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    I don't think I am confusing anything. Unless you prevent lenders from underwriting loans then lenders will (and should) always differentiate between customers.

    If a lender treats existing customers badly and those customers can get a better deal elsewhere then that lender will lose business. That's how competition works.
     
  12. gnf_ireland

    gnf_ireland Frequent Poster

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    Yes this is exactly what I am proposing. While it may not result in mortgages rates being lower immediately, it does support a number of things
    (a) it protects those who cannot switch - for whatever reason. If interest rates are falling generally, they will be allowed to available of the benefit. My view has always been that these customers are the ones who require the most legal protection
    (b) it allows customers to compare banks and rates not only for the short term but also the long term. In your example above, AIB will always be cheaper than KBC - today, tomorrow and in 10 years time. We have seen this feedback on AAM in the past where people moved and the bank upped the rates immediately and are slow to do it again. This would remove this as a reason for not switching
    (c) those who are in a position to switch can clearly see how much they would save by doing so. If I am on a Market Rate product, and a product exists that I can avail of for Market Rate - 0.65%, I know exactly what I can save. It is simple maths - which some people appear to struggle with

    If I know I am guaranteed to save 0.65% on my mortgage over its lifetime, I should be also more willing to potentially pay an arrangement fee. This should have the opposite effect to the cashback and bring rates down further.

    As you know, I have always struggled with 'protecting' people who are in a position to switch but simply do not do so. There is an element of personal responsibility here on the biggest financial commitment of your life.



    This is key - I don't think its a one size fits all scenario. Competition has to be the answer for those who can switch, and maybe making switching easier.
    For those who cannot switch, they will need protection of some sort. Allowing them to move with industry trends is a good start in my view, rather than a cap.



    Problem here is everyone has a different view, and most arguments are reasonable if this was a functioning market. Sadly I don't think it is, and give current house prices I see a big issue for people when interest rates behind to rise !
     
  13. Brendan Burgess

    Brendan Burgess Founder

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    But GNF, that just couldn't work.

    Say Bank of Ireland is charging 4% today, which is artificially high to force people to fix.
    AIB is charging 3.5% for the same mortgage which is probably around 1% higher that it should be.

    A new BoI guy comes in and decides to go for market share. He reduces the the rate from 4% to 1.8%. A bit lower than where it should be but he wants to buy market share.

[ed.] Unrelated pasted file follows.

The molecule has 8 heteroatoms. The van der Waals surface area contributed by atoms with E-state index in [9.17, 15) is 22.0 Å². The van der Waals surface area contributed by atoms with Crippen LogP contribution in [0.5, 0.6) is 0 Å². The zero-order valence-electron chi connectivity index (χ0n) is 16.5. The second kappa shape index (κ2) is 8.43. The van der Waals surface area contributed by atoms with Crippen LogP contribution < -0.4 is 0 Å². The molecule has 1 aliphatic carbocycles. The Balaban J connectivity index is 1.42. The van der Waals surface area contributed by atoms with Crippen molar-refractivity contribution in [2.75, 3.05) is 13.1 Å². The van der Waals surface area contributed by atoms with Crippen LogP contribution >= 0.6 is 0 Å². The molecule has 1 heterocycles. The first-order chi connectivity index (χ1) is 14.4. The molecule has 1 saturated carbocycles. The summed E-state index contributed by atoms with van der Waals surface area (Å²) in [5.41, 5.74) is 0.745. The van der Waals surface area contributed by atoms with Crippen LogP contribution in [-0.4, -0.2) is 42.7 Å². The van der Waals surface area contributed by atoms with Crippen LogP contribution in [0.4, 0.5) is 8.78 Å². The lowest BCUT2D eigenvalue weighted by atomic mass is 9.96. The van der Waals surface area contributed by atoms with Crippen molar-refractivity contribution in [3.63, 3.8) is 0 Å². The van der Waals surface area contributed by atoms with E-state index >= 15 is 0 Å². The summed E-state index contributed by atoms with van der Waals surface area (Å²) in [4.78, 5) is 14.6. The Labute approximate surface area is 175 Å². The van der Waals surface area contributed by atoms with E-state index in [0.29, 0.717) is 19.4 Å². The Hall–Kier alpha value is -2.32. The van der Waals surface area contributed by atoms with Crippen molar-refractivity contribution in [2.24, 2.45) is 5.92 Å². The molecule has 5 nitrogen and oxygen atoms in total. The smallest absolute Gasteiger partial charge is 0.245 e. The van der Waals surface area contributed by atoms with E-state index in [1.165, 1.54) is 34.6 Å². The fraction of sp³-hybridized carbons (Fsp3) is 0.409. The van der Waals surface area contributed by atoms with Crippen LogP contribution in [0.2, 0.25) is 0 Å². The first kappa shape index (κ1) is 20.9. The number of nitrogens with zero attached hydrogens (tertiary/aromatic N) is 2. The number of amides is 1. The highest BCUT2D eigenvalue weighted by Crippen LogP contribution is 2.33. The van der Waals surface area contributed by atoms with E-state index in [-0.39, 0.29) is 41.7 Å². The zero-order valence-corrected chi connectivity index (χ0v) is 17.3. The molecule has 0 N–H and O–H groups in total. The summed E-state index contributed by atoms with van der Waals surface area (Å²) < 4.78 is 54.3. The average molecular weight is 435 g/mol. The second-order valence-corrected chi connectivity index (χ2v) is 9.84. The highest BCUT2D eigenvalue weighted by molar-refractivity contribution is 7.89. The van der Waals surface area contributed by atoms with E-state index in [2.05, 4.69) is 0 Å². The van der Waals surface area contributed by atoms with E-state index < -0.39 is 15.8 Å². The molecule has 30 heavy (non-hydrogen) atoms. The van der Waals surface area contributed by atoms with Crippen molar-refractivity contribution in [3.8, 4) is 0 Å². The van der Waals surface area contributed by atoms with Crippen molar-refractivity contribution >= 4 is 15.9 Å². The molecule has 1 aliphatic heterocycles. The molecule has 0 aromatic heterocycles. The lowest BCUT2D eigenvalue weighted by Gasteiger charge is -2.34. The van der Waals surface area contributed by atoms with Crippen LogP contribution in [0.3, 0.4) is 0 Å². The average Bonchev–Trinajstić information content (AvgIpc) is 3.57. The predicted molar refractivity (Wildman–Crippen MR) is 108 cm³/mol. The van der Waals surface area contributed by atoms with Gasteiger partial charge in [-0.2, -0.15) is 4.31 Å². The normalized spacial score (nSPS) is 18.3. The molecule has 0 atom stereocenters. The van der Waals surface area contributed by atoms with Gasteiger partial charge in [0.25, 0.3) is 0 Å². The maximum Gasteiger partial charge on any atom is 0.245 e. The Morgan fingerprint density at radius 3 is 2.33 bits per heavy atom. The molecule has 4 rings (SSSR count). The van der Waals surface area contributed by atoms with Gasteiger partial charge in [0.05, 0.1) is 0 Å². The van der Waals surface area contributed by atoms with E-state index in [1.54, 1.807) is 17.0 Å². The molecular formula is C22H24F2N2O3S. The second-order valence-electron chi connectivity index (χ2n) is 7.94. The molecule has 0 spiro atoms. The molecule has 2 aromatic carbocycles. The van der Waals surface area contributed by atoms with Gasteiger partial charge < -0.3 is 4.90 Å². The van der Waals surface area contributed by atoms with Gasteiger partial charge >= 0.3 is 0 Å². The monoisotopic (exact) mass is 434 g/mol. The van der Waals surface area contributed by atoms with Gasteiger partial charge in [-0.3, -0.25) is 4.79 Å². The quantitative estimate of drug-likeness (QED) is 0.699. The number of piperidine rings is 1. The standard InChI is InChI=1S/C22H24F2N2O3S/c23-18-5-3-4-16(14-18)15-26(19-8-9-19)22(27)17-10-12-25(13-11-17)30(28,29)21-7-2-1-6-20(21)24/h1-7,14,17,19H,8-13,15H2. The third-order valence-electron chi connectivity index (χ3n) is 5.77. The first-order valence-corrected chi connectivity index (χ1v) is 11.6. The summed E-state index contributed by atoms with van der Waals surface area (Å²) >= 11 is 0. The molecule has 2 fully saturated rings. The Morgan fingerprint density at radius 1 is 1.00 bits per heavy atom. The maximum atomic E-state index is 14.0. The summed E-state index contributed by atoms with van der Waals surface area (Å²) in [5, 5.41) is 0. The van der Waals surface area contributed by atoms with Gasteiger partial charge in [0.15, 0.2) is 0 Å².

AIB then has to cut the rates to 1.3% and would go out of business.

    I agree that there is a problem in that we can't forecast which lender will be cheaper in the long term. AIB is best value today - BoI is worst. They could change places. But I don't see any way around this. Lenders must set their own rates, possibly subject to a cap, but they can't have their rates determined by the market, which is often irrational.

    Brendan
     
  14. gnf_ireland

    gnf_ireland Frequent Poster

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    AIB might go out of business anyway if it competes at that level. Is this not what got us into the whole mess in the first place.

    Lets say instead Market Rate was 3.5%. Instead of offering 1.8%, BoI offered Market Rate -1.2%. AIB counter it with a Market Rate -1.5%. Market Rate falls the next quarter to 3%.
    Any customer able to move would look to move to these new attractive offers.
    BoI customer now on interest rate of 1.8%; AIB on 1.5%.

    BUT Joe Bloggs, who cannot switch and has a Market Rate mortgage with PSTB also sees benefit and his mortgage rate drops from 3.5% to 3%


    In this case, the lenders are setting the rates - in that their offsets, whether positive or negative, is their choice.
    Lets take commercial loans, which are often based on EURIBOR or other external rates. The only difference is this is based on the floating average of interest rates for homeloan applications rather than some irrelevant value such as ECB rate.


    If this is totally unworkable (and not sure it is), then maybe banks should be asked to set rates based on their cost of funds. Again, I understand this can be common in commercial loans, so why not use it in homeloans? The idea is that we should try and tie the underlying basis with something that moves with the market, and therefore allow some level of 'future prediction' of rates relative to the market. I assume in normal times, the cost of funds of each bank goes in the same direction. and one would hope over the life type of the mortgage there would be more normal than irrational behaviour !

    My utopia is for someone to be able to be able to compare mortgage offers today, and with a reasonable level of certainty be able to compare over a 5 year period (without fixing). If the market fundamentally changes in this window its a different discussion obviously
    I guess I am asking too much !